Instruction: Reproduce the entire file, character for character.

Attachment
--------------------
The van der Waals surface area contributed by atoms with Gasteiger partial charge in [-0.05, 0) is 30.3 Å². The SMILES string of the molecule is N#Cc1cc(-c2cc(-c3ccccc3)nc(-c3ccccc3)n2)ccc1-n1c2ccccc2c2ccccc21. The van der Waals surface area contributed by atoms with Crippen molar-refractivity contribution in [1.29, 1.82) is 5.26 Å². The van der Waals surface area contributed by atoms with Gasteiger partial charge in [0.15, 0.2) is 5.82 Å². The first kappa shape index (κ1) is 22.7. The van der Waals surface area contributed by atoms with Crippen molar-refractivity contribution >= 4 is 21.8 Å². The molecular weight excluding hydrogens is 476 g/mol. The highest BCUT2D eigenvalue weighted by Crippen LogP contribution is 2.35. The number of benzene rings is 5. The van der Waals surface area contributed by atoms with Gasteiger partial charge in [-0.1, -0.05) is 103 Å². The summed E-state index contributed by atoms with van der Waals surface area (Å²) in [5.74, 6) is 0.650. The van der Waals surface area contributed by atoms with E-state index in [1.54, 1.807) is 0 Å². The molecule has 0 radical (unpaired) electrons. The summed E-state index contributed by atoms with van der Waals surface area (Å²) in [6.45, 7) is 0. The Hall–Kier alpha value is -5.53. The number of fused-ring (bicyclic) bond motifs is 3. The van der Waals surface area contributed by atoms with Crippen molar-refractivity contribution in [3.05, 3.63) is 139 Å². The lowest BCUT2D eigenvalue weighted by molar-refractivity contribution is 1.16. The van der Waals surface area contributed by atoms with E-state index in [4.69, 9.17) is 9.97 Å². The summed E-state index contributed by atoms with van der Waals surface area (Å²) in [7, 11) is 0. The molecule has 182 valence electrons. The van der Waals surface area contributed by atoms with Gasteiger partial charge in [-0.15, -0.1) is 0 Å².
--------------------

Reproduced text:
The van der Waals surface area contributed by atoms with Gasteiger partial charge in [-0.05, 0) is 30.3 Å². The SMILES string of the molecule is N#Cc1cc(-c2cc(-c3ccccc3)nc(-c3ccccc3)n2)ccc1-n1c2ccccc2c2ccccc21. The van der Waals surface area contributed by atoms with Crippen molar-refractivity contribution in [1.29, 1.82) is 5.26 Å². The van der Waals surface area contributed by atoms with Gasteiger partial charge in [0.15, 0.2) is 5.82 Å². The first kappa shape index (κ1) is 22.7. The van der Waals surface area contributed by atoms with Crippen molar-refractivity contribution >= 4 is 21.8 Å². The molecular weight excluding hydrogens is 476 g/mol. The highest BCUT2D eigenvalue weighted by Crippen LogP contribution is 2.35. The number of benzene rings is 5. The van der Waals surface area contributed by atoms with Gasteiger partial charge in [-0.1, -0.05) is 103 Å². The summed E-state index contributed by atoms with van der Waals surface area (Å²) in [5.74, 6) is 0.650. The van der Waals surface area contributed by atoms with E-state index in [1.54, 1.807) is 0 Å². The molecule has 0 radical (unpaired) electrons. The summed E-state index contributed by atoms with van der Waals surface area (Å²) in [6.45, 7) is 0. The Hall–Kier alpha value is -5.53. The number of fused-ring (bicyclic) bond motifs is 3. The van der Waals surface area contributed by atoms with Crippen molar-refractivity contribution in [3.05, 3.63) is 139 Å². The lowest BCUT2D eigenvalue weighted by molar-refractivity contribution is 1.16. The van der Waals surface area contributed by atoms with E-state index in [4.69, 9.17) is 9.97 Å². The summed E-state index contributed by atoms with van der Waals surface area (Å²) in [7, 11) is 0. The molecule has 182 valence electrons. The van der Waals surface area contributed by atoms with Gasteiger partial charge in [-0.15, -0.1) is 0 Å².